After I had been at my first real job even just a few months I remember thinking, “My God, why didn’t we think of doing it this way? How come no one told me!” If I knew then what I know now, that paper would have been 10,000 times more organized and productive. But it wasn’t. And that’s OK. The great thing about putting out a college paper is you don’t know and you don’t have to abide by all the rules of the professional news biz. So when I wanted to restructure my top editor positions to give the AME/Web more power, no one was there to say I couldn’t or that’s not how it’s done. I didn’t have any preconceived ideas of how it should be done. More college papers should exploit that to think outside the box. I wish I had done so more than I did when I had a chance.

The flip-side to that and what you lose with the quick staff turnover, however, is institutional memory. I remember making mistakes that decades of other students had made before me, and I’ve since seen people make mistakes I made. But, to be honest, I learned a lot from those mistakes, and being able to make them on a smaller playing field went a long way in preparing me for my job today.

All that said, as much as I really enjoyed being the editor at my paper, the biggest thing I learned was totally unexpected. I felt like I was too far away from the story, the daily journalism. Maybe it was that we had several layers of editors between the top and the reporters on the ground, but I felt as EIC I spent too much time worrying about keeping photographers within the budget, working with advertising/compo to get enough space for our special packages, and putting out fires among the staff and sometimes the community. That definitely wasn’t why I got into this. Some people might relish the power and prestige, but I missed the journalism. That was a powerful lesson to learn and one I’m glad I learned early on before I was shuttled into management in my career.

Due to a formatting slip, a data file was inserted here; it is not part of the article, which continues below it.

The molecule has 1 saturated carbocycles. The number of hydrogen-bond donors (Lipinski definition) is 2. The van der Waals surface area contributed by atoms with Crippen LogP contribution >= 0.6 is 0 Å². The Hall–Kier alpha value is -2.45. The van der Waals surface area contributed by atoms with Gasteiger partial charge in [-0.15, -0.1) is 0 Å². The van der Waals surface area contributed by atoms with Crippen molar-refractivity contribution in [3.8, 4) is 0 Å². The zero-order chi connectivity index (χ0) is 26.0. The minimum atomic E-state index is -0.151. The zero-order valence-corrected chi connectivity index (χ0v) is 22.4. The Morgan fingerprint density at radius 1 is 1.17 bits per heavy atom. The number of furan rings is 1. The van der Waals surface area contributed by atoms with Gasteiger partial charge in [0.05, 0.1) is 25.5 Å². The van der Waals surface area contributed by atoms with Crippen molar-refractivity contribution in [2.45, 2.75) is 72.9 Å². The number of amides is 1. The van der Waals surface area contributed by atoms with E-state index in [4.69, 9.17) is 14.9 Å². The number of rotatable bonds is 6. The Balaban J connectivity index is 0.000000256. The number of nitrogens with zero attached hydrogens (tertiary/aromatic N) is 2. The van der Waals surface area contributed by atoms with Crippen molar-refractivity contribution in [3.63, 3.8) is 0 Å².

My editor today often comments that some day I’ll be in his position. I usually comeback, “God, I hope not.” I admire what he does, but at this point, not only do I not want it, I’d be bad at it. I chose this job and to start where I am because I believe you need a strong foundation. Maybe in a decade, my editor’s position will be exactly where I feel my strengths are suited and where I can make the biggest impact. Today, though I think I did a fair enough job when I was a student editor, I am enjoying my time as a reporter. Yes, I have less power to change the institution, my opinion on what to cover or not cover carries less weight and sometimes I have to accept doing something I’d rather not on the terms of “because I said so” from above. But with my undergrad crash course in newspaper roles behind me, I don’t think an editorship is in my immediate future. I’ll be the first to admit, I have a lot to learn. At 23, I have plenty of time to learn it.

2 Responses to “Inexperienced student editors learn from each other, the job itself”

  1. Erin Zureick Says:

    I totally get where you are coming from. I was EIC at The Daily Tar Heel at UNC last year, and while my job was rewarding (and I don’t regret for a second doing it), I really missed the journalism.

    Maybe 20 years from now I’d love to take another shot at it, but right now I just love telling stories and gathering facts.

  2. Finishing up « At the Alligator Says:

    […] Also, reading the post about editing student newspapers that Meranda Watling wrote in response to me starting this blog, I feel like I understand her feelings now in a way I didn’t at the beginning of this semester. In particular, this sentence stands out to me: I remember making mistakes that decades of other students had made before me, and I’ve since seen people make mistakes I made. […]